ACA Amy Coney Barrett Healthcare

The Future of Obamacare

February 27, 2021 | Joe Brennan

Edited by Mackinley Taylor

The recent confirmation of Amy Coney Barrett to the Supreme Court has brought renewed attention to the Patient Protection and Affordable Care Act, commonly known as Obamacare. Democrats on the Senate Judiciary Committee prophesied gloom and doom if Judge Barrett’s confirmation provided the fifth vote to strike it down, while Republicans, who have long opposed the law, would be happy to see it thrown out. In light of this political controversy, it is worth reexamining the law, its history, and the case against it to see if predictions of its demise have any basis in fact.

Obamacare has been controversial since its inception. The law was signed by President Obama on March 23, 2010. Among its many provisions was one that immediately became the subject of legal scrutiny. Known as the individual mandate, the provision required that all Americans buy health insurance that covered certain kinds of treatment or pay a “penalty”. A lawsuit was brought, and it eventually ended up before the Supreme Court as National Federation of Independent Business v. Sebelius, Sebelius being the Secretary of Health and Human Services at the time. [1] The petitioners argued that such a mandate was not within the lawful powers of Congress and thus constituted an overreach. The government argued that the mandate was a lawful exercise of the Taxation Clause, Commerce Clause, and Necessary and Proper Clause of Article One, Section Eight of the Constitution, which spells out the powers of the Congress. [2] The government also argued that under the Anti-Tax Injunction Act, the petitioners could not challenge the legality of a tax until after it was collected. [3] The petitioners also raised some lesser issues, but those are not relevant to this article.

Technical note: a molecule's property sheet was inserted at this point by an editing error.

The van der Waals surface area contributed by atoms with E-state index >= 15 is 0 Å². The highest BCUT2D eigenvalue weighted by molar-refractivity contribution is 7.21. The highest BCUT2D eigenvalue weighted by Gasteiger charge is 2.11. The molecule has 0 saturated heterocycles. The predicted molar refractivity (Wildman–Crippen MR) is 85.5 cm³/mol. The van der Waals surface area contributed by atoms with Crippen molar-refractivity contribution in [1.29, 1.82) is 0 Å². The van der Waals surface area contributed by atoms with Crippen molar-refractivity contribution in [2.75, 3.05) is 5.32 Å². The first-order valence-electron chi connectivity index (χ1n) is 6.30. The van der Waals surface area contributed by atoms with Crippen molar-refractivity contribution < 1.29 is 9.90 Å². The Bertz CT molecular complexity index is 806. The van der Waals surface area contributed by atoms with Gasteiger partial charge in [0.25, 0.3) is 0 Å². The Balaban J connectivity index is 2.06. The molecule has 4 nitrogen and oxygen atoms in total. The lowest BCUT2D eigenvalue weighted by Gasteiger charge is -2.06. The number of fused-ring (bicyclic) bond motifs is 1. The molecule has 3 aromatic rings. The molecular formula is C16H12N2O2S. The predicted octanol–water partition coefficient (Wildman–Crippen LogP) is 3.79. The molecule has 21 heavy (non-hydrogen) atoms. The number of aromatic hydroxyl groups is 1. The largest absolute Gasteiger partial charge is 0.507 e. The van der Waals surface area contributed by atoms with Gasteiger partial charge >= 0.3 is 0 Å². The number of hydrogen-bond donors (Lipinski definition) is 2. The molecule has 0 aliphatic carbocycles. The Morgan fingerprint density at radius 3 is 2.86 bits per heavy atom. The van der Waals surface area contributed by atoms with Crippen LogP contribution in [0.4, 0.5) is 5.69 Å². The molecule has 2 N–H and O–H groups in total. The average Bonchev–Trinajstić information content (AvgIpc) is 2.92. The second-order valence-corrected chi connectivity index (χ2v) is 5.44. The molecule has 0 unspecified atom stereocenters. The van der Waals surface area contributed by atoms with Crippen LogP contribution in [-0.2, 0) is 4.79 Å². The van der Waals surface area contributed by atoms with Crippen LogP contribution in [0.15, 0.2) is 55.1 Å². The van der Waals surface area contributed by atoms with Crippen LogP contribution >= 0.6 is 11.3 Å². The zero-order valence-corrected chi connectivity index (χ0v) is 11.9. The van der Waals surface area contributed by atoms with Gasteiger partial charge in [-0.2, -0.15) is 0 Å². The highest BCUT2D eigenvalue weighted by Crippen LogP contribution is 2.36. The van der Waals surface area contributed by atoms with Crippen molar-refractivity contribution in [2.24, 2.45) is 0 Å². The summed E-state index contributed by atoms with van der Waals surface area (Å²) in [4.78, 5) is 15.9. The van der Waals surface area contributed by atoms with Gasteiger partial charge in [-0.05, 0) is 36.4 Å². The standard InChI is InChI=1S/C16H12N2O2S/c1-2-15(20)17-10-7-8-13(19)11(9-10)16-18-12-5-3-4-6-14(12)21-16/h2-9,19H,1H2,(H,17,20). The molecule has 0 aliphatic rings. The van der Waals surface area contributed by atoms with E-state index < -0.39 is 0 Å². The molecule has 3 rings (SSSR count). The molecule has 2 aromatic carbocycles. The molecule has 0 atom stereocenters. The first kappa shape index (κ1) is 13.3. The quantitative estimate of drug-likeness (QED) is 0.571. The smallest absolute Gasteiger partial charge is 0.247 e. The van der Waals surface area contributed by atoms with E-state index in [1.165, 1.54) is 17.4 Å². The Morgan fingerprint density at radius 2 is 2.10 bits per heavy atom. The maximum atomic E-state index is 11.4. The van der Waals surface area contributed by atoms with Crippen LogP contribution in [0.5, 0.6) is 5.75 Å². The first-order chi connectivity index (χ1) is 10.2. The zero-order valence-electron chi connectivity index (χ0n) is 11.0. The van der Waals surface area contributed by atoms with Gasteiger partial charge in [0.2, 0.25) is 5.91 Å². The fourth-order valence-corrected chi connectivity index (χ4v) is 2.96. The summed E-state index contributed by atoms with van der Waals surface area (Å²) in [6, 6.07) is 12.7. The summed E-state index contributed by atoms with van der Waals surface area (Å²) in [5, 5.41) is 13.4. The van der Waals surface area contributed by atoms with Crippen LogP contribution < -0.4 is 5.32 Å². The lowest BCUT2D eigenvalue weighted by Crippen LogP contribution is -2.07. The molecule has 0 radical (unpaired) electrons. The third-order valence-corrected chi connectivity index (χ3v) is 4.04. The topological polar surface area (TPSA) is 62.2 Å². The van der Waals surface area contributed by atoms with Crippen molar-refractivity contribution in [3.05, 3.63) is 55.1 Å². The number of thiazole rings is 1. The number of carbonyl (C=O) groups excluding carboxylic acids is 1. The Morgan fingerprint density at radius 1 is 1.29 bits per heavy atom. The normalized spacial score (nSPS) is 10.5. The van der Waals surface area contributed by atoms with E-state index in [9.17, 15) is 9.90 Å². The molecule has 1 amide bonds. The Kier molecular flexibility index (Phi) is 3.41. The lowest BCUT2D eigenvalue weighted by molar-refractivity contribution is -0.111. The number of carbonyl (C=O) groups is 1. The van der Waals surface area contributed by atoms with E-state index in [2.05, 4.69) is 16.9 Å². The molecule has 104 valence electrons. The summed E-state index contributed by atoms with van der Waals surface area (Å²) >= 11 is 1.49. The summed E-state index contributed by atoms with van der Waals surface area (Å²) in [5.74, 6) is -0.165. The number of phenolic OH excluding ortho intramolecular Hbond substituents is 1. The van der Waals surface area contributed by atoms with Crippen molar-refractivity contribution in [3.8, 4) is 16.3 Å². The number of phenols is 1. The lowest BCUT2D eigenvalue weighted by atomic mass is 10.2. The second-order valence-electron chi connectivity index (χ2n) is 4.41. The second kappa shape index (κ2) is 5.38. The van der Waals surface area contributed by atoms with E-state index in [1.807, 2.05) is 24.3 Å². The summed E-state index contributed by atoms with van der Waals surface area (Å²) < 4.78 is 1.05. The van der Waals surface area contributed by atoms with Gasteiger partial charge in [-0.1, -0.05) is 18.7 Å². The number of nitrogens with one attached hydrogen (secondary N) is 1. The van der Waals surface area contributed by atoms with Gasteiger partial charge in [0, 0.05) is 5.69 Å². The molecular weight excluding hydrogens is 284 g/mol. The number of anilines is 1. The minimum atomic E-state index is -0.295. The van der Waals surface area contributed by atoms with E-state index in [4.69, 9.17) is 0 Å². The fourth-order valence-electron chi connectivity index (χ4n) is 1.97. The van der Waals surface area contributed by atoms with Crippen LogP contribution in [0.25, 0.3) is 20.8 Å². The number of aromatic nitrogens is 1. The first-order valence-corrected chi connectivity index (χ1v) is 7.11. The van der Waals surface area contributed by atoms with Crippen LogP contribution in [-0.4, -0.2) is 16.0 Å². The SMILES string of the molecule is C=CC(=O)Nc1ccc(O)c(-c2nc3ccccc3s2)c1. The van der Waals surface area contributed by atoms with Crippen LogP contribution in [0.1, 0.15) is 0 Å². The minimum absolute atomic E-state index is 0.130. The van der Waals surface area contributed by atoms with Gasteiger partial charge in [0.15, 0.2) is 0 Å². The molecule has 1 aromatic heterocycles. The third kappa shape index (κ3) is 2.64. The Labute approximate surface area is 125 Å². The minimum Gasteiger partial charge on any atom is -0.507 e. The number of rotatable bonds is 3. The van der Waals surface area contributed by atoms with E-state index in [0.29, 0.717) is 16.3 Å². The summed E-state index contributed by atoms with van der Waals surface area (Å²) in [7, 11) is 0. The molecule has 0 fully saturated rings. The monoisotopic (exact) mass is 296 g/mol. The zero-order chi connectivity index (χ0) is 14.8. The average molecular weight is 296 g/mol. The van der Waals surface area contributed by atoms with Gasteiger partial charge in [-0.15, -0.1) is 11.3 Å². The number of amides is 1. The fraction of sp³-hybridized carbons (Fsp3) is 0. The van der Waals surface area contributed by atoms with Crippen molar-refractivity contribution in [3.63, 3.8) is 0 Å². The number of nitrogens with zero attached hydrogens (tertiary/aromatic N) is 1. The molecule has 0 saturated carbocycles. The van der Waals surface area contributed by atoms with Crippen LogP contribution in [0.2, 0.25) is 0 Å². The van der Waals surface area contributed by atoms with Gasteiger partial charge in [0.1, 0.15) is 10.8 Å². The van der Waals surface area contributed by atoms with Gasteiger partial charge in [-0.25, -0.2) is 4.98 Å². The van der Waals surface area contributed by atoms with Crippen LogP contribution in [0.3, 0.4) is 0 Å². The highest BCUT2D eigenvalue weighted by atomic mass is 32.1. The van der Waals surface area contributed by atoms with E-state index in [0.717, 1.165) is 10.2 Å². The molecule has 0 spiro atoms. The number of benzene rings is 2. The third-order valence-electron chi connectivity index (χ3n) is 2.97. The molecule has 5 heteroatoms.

The first day of oral arguments before the Supreme Court was devoted to the Anti-Tax Injunction Act. The second day concerned the Article One, Section Eight issue. The resulting opinion, written by Chief Justice John Roberts, reached a strange conclusion. The Court held that the individual mandate was not a tax for the purposes of the Anti-Tax Injunction Act, but that it was constitutional as an exercise of the power given to Congress in the Taxation Clause. Notably, the Court explicitly held that the mandate was not legal under the Necessary and Proper Clause or under the Commerce Clause. Its constitutionality hinged on its being a tax for the purpose of the Taxation Clause, in that revenue was paid to the treasury through the IRS. It was not a tax for the purpose of the Anti-Tax Injunction Act, however, because the statute did not call it one. This ruling  confused most everyone, but it put the question of the constitutionality of the mandate to bed. It was constitutional. But crucially, the entire ruling rested on this idea of the mandate being a tax for Article One purposes. If anything were to jeopardize the mandate’s status as a tax, its constitutionality would come into serious question.